Any person or company can ink a distribution deal. There are available everywhere because the major labels see it as well if they get popular, they’ll find their own way to get their music out. We better step in and get our hands in their pocket so we can still survive. That’s why so many labels in 2011-2012, including the big gun Jive Records, folded. Because they arent bringing in the money that they used to with their artist, and they’re losing money with promotions. So they opted in to signing independent and self release artists/labels through distribution so they don’t have to put all the money into making the artist/music, but they’ll still benefit if that artist sells well.
    Taylor Swift is so big mainly because of endorsement deals. She gets a lot of facetime and that is all because of PR under Big Machine and that her music is generally appealing. She started with small deals, and worked bigger (Cover Girl, Pepsi). Like Cody Simpson,for example, is an up and coming artist a lot of people are just starting to discover. He’s been around and has had endorsement deals/sponsorship since 2010 with Pastry’s and PopTarts when he only had about 8,000 followers on twitter. It has nothing to do with Universal or the bigger label. Its all management, PR and how their market their brand/product. Taylor Swift is a viable, and likable brand/product so people use her for co-branding.
    Not a cent of her marketing and promotions come from Universal. The same thing goes for the others you listed in respect to their label and their label’s distribution deals. I know people who own record labels locally, who have barely even $10,000 project budgets (recording, mixing/mastering, website and graphic work, marketing and promotions, etc) for an artist, and their artist probably have like 2,000 followers on twitter, and they have distribution deals via Universal or Warner Brothers. Why? Because all these deals mean for the bigger labels will put at least digital media and TV/Movie licensing opps for them which cost them virtually nothing, but if they somehow blow up, the will provide physical distribution and the bigger labels get a cut without the big labels having to do nitty gritty work. All the effort and work comes from the independent labels and the artist. So to discredit their work and efforts is pretty insulting.

  5. Very well said, Misa, virtually every line of your story is true. Indies always have to struggle to get a little bit of attention to their music and very often they produce it at their own cost and efforts which takes in some cases about half a year or even a year to produce an audio content for an album. People don’t know about the cost a one man labor in a private studio, an arduous, “prison camp work” as I usually put it. If an artist comes up with his or her own video ( not every artist can afford having his or her own half decent video) that still is not enough to deliver their art into the heart of their target audience. And promotion on a radio and TV takes the funds that can be only affordable by big time labels. Of course the content has to be likable and viable, that’s the must for starters. But on the other hand indies are free to write and produce whatever they think they should, whereas labels dictate the “trends” and direction in moods and contents. For instance that latest scandalous video of Miley Cirus (“wrecking ball”) was a typical case of a rigid dictatorship of a trend to get the needed popularity. Miley got quite a few bucketfuls of dirt on her poor head on youtube, but I can almost see how she hated the idea of this video to go public and how much she resisted it deep down in her heart, and perhaps that was the reason why she expressed her bitterness in tears so naturally in that video.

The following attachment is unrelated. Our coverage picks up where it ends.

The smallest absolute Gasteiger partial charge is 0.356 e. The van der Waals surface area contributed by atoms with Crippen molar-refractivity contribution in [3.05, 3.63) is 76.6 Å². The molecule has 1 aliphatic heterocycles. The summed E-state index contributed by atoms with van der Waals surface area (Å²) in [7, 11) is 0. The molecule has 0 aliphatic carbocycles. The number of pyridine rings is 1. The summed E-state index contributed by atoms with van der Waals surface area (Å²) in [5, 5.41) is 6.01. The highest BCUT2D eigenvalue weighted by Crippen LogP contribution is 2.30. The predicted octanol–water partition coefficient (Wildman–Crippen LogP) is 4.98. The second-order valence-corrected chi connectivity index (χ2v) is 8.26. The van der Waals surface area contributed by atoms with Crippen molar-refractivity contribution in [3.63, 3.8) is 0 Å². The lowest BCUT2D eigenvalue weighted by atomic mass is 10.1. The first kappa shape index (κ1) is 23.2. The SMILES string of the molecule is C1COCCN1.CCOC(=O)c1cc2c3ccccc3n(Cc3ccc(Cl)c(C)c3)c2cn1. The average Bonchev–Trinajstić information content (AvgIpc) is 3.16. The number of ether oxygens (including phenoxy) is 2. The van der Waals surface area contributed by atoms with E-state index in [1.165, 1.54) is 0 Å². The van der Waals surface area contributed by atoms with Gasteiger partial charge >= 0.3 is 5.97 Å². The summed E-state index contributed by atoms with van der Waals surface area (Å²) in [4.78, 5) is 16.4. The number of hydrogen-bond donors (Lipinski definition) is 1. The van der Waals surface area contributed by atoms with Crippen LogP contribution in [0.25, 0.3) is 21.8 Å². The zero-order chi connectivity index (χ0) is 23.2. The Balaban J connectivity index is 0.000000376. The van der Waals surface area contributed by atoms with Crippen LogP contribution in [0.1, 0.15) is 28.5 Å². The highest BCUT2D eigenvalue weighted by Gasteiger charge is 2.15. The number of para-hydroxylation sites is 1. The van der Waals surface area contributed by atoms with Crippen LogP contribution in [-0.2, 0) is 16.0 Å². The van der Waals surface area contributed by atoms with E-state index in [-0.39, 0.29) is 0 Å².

Indies have their full freedom but they don’t have an exposure. However they get in a return a chance to be themselves, genuine and sincere.
    Labeled artist would appear to me as a product of an “unnatural selection” everything wise, including audio and video content (although the technical quality of them are in most cases awesome without a doubt, the high level of label based technologies have their last say). Whereas indies stay there as a pure result of a quite natural selection I would say.
    I don’t know what it is to be wallowing in the oceans of light and attention. I believe it’s a drug as they say, but the drug substitutes the internal functional gears of the system, shutting down the latter, and not everyone is able to pass the testing with the fame drug with at least a C+.

  6. BTW, I am also an indie and I was writing on behalf of my own life experience. Thundy (September, 2013 release of “Blue Skies”, country folk genre, on iTunes, eMusic, Amazon and others)